Is alcohol harmful to the brain? Yes. Too much intake of alcohol can cause severe damage to not just the brain but other organs in the body. Alcohol starts to affect a person’s brain once it enters the bloodstream. In a healthy person, the liver helps to filter alcohol, helping the body to get rid of the drug. However, when a person drinks too excess, the liver cannot filter the alcohol fast enough, and this triggers immediate changes in the brain.
Over time, excessive alcohol consumption will affect two major organs, the liver and the brain, which can result in serious health issues.
Excessive alcohol consumption can have long-lasting effects on neurotransmitters in the brain, decreasing their effectiveness or even mimicking them. Alcohol also causes brain cells to malfunction and contracts brain tissue. Some people with a history of excessive alcohol use develop nutritional deficiencies that further damage brain function.
The symptoms of alcohol-related brain damage vary from person to person. It depends on a person’s overall health, how much they drink, and how well their liver functions, among other factors.
What Parts of the Brain Does Alcohol Affect
The brain is basically in charge of our body. It controls our thoughts, emotions, memory, motor functions, temperature, senses, organs, and autonomic activities like breathing. Alcohol can affect all the functions of the brain and cause several health issues. Here are parts of the brain that can be affected by alcohol.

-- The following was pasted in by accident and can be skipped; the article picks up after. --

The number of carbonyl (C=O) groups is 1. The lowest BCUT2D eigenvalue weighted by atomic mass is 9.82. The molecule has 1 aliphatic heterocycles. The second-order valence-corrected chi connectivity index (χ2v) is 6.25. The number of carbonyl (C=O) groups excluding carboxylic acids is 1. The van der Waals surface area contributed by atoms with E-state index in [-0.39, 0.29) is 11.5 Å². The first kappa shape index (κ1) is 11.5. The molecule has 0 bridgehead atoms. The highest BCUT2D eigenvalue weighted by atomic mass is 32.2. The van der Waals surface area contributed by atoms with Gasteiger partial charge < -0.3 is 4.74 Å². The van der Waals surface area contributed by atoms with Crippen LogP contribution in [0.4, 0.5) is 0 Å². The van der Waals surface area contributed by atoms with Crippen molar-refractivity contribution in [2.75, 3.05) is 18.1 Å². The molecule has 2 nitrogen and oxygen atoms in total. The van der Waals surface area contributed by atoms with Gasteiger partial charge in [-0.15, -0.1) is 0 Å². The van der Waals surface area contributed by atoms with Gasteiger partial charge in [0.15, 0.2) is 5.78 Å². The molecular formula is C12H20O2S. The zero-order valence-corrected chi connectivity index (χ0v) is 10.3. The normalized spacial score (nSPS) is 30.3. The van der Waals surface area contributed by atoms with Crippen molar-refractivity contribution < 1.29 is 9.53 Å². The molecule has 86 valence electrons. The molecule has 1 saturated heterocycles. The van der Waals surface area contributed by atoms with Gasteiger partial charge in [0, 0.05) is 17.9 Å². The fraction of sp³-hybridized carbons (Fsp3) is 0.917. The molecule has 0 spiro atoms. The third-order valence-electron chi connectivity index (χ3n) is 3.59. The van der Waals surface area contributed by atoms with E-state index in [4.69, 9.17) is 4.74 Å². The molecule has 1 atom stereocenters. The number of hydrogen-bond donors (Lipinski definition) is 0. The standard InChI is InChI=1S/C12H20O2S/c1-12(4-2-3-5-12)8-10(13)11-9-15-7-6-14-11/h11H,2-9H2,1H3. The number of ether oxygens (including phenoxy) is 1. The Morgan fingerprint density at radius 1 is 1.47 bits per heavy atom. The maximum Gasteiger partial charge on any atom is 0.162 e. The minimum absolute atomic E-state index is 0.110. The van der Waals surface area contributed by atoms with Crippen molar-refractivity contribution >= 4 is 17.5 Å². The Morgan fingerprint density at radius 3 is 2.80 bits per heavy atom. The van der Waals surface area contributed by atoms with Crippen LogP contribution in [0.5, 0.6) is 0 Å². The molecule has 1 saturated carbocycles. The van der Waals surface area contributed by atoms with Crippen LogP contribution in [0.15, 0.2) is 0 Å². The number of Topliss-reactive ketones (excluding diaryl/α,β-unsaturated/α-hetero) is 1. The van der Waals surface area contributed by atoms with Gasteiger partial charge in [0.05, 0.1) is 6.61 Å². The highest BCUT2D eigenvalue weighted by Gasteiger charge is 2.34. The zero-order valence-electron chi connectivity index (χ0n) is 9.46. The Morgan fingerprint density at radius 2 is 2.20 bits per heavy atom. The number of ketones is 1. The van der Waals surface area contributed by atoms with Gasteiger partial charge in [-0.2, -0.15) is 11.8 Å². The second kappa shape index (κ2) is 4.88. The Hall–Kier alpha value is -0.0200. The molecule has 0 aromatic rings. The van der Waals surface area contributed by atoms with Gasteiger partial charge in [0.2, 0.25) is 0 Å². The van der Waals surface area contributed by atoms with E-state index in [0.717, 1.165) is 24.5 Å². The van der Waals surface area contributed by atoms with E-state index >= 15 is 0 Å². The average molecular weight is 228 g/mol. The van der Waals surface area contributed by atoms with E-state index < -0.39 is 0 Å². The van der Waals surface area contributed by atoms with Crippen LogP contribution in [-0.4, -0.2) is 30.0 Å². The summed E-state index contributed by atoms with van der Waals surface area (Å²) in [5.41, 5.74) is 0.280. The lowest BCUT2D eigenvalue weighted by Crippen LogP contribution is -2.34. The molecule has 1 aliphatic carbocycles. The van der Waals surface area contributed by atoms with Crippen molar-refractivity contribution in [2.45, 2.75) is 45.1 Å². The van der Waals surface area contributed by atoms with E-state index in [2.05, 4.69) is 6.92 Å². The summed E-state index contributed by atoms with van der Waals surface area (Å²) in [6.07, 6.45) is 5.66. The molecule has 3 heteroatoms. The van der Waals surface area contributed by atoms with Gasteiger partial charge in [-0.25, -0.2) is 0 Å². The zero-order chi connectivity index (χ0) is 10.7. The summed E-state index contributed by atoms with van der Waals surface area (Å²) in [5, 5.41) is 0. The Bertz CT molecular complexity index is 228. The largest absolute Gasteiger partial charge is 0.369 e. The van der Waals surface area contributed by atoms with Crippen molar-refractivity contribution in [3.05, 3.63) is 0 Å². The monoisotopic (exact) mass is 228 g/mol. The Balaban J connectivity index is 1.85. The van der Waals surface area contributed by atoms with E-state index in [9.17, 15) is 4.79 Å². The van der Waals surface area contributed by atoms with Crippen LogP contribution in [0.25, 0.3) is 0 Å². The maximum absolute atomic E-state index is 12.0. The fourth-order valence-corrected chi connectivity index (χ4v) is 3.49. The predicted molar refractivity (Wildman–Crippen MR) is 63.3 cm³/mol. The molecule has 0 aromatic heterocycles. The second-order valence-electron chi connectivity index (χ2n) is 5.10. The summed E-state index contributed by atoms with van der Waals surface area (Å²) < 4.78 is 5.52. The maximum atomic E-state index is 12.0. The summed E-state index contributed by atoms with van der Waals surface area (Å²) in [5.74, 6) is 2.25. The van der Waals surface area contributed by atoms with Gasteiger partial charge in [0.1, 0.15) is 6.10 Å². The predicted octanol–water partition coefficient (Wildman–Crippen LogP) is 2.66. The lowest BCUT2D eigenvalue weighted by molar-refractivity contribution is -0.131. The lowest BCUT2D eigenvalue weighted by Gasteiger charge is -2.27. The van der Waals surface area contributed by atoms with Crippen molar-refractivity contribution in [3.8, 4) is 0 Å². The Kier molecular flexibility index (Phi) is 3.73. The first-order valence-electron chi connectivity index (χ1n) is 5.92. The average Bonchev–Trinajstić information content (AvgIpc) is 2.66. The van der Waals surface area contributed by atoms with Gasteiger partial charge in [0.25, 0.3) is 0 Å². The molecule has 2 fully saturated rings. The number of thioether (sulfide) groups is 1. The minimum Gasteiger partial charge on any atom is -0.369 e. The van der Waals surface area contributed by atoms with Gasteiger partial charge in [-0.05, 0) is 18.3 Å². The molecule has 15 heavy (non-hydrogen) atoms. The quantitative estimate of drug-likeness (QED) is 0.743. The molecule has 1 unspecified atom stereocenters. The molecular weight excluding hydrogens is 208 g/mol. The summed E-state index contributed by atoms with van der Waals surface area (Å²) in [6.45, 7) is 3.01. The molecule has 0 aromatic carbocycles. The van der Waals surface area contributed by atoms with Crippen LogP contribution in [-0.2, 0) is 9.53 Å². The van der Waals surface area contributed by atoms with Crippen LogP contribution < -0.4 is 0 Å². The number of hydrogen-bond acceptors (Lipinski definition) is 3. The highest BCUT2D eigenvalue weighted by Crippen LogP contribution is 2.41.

- The Cerebral Cortex: This is the thinking center of our consciousness. It is in charge of processing information, formulating judgement and making decisions. Alcohol depresses this function, slowing the input of sensory information, clouding the thought process, and reducing inhibitions. The cerebral cortex  can permanently damage if you continue taking alcohol for a long period.
- The Cerebellum: This part of the brain is in charge of movement, coordination, equilibrium, and balance. Alcohol impairs this brain region, affecting our balance, causing us to be unsteady, stagger, and possibly fall. It may also cause our hands to shake.
- The Hypothalamus: Hypothalamus works together with the Pituitary  to link the nervous system to the endocrine system. This region of the brain both stimulates and inhibits key hormonal processes in order to maintain the body’s internal balance. Alcohol depresses and disrupts the balance of these systems, as well as impacting sexual desire and performance. Sexual desire may intensify, but the ability to perform may be impaired.
- The Medulla: The medulla controls automatic functions of the body, such as breathing, consciousness, and body temperature. Alcohol depresses these vital functions, causing sleepiness, slowing breathing, lowering body temperature, and possibly coma. Depression  of automatic functions can be life-threatening.
- The Hippocampus: This part of the brain controls the memory. When influenced by alcohol, it can cause blackout, memory loss, and affect one’s ability to learn. Long-term use of alcohol can permanently affect the memory and can contribute to dementia. 
- The Central Nervous System: This comprises the brain, spinal cord, and nerves. Alcohol slows down the transmission of messages to and from these areas, affecting movement, thinking, and speech.